Texting While Driving in Florida Would Be Primary Offense Under New Bill

Texting while driving could become a primary traffic offense in Florida under legislation unveiled Wednesday.

As it stands right now, police officers can only write a citation for texting if they catch a driver doing something else wrong first, like speeding. The new legislation would allow officers to pull over motorists if they see them texting or emailing.

Florida is one of only a handful of states that doesn't allow law enforcement officials to pull drivers over for distracted driving behind the wheel.

House Speaker Richard Corcoran is supporting the legislation after he says he became convinced by statistics showing the dangers of texting while driving, particularly for younger drivers.

"The statistics have just become overwhelming. This has reached a national crisis,” Corcoran, R-Land O' Lakes, told News Service of Florida.

Nearly 50,000 distracted driving crashes were reported in Florida in 2016, including 233 deaths, according to he state Department of Highway Safety and Motor Vehicles.

While making it easier for law enforcement officers to pull over motorists for texting, Corcoran said the bill would still protect "civil liberties."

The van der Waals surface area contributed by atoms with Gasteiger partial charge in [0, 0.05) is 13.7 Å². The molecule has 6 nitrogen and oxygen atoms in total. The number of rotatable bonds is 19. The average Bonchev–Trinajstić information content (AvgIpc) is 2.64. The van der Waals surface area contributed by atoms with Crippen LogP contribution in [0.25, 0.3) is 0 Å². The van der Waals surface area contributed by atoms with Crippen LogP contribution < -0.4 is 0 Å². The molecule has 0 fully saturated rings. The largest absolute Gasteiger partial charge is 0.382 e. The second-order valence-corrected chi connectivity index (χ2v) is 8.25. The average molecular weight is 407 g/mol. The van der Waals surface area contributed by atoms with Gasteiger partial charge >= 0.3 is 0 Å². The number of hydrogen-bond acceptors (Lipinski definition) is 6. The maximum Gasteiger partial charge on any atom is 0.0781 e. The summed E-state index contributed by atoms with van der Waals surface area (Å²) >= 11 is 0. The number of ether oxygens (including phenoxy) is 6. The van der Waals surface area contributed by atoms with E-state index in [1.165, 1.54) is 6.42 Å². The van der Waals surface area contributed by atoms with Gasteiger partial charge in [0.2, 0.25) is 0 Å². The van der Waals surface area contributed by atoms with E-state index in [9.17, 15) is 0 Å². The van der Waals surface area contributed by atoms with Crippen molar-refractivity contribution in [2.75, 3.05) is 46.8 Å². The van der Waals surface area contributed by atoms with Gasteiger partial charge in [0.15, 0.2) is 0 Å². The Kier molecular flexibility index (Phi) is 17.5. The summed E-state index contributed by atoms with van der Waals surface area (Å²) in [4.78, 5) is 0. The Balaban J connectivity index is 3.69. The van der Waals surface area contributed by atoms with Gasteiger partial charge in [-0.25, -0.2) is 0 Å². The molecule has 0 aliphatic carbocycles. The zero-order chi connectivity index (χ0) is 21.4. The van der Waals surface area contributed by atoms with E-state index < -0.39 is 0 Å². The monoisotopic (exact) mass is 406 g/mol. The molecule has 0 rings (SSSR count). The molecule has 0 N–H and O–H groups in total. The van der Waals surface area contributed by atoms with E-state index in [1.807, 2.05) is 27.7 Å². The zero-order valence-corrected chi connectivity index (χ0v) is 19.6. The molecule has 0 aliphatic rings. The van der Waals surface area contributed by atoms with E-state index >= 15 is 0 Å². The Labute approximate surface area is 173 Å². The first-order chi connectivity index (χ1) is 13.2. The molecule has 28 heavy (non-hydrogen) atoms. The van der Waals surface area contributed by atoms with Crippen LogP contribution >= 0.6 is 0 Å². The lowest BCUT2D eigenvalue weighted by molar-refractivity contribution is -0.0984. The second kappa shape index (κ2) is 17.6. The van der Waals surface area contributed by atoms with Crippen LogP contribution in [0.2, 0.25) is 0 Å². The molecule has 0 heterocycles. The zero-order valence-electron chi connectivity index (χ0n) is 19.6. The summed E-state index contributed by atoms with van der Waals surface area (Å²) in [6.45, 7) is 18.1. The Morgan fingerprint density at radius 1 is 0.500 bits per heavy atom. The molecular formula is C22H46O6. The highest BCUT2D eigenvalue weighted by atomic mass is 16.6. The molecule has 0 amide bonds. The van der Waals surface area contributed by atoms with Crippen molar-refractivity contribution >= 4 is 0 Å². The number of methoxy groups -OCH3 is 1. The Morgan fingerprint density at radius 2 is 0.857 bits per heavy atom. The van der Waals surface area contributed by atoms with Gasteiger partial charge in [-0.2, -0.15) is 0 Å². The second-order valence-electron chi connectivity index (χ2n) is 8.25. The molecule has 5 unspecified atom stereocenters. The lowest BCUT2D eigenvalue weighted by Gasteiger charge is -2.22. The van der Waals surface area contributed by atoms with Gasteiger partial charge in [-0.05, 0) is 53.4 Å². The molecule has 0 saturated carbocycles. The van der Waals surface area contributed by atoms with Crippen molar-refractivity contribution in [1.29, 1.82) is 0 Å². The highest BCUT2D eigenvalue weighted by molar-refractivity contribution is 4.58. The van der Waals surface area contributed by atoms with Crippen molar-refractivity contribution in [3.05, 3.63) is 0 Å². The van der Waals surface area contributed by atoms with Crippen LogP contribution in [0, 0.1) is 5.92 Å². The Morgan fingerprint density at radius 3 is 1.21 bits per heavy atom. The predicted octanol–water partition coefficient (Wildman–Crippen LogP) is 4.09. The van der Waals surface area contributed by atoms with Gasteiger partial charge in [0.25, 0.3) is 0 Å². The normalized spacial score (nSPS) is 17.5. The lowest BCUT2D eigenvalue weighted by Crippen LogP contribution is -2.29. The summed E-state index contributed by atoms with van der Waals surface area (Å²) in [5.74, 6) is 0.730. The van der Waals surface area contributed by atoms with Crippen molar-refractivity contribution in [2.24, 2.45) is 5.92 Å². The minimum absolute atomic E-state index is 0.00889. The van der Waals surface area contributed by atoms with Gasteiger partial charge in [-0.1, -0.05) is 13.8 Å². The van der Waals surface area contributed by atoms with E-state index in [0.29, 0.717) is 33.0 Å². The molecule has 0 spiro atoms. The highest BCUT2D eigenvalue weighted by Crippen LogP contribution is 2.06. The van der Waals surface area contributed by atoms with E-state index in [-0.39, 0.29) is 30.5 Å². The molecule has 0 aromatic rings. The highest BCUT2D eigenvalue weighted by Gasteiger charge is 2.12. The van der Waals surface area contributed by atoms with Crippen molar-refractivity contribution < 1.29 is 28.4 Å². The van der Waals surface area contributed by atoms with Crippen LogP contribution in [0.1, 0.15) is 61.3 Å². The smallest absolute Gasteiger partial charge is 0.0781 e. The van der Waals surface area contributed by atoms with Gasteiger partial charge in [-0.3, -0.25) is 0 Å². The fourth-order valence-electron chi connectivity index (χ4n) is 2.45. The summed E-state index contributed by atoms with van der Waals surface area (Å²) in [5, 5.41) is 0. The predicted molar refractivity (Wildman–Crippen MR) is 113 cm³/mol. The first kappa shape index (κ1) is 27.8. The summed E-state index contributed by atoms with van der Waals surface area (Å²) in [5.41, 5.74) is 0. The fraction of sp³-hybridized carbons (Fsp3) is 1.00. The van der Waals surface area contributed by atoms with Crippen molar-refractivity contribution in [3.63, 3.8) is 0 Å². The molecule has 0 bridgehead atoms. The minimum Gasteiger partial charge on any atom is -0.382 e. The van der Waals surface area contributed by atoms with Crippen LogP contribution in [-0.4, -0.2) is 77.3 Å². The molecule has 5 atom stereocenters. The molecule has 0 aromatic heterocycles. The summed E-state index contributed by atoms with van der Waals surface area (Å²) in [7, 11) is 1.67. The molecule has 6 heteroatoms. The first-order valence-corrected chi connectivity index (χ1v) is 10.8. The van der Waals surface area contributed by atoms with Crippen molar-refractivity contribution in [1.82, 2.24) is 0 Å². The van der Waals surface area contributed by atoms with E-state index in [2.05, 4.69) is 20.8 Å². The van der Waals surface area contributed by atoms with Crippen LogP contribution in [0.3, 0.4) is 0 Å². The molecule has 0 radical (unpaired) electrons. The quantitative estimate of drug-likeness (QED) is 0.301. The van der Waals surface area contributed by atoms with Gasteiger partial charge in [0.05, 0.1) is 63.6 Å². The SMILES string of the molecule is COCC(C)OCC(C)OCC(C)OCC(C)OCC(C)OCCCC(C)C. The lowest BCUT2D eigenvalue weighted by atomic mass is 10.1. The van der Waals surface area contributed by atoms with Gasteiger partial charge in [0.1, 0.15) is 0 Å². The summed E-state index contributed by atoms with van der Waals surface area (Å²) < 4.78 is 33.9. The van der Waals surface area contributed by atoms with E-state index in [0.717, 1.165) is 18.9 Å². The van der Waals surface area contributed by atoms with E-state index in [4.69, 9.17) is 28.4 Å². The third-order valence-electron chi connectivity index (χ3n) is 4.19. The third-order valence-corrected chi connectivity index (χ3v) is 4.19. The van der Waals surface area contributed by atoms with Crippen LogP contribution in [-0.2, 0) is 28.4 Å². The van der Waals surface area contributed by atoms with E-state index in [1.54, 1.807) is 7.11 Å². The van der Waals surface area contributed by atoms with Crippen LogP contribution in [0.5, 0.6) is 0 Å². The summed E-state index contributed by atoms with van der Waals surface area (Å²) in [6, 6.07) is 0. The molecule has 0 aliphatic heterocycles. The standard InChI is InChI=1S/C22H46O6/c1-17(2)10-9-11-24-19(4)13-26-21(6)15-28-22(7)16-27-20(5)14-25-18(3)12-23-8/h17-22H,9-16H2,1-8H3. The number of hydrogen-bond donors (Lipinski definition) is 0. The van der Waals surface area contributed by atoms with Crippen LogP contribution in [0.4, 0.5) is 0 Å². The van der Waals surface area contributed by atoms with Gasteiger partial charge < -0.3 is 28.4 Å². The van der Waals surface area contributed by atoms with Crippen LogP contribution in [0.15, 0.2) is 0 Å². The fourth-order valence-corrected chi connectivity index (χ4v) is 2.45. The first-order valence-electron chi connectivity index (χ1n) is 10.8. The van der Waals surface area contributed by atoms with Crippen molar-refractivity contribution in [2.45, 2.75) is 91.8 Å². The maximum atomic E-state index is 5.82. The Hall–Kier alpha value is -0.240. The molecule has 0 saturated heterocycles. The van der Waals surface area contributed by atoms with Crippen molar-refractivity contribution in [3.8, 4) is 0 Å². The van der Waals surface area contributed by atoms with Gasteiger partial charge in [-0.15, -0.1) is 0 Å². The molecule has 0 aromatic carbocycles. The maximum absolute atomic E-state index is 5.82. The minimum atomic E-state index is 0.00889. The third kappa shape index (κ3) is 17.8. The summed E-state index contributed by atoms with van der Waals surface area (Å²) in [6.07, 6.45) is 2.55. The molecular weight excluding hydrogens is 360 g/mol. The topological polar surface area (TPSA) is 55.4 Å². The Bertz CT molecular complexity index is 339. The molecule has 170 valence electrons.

Motorists would not have to turn over their phones until warrants are issued. And motorists could not be detained while authorities seek warrants.

Asked about an American Civil Liberties Union study this year that found African-Americans were nearly twice as likely as whites to be stopped for seat-belt violations, based on 2014 data, Corcoran said those concerns will be considered as the texting legislation is debated.

But he also noted state law already has prohibitions against racial profiling to try to protect minority motorists.

Under the texting-while-driving bill, first-time violators would face a $30 fine plus court costs for a non-moving violation. Second-time offenders would face a $60 fine plus court costs with a moving violation.

The bill would include additional penalties for texting violations for motorists involved in crashes and while driving through school zones, Corcoran said.

"Really what is at issue is trying to keep our families as safe as possible on the road," Corcoran said.

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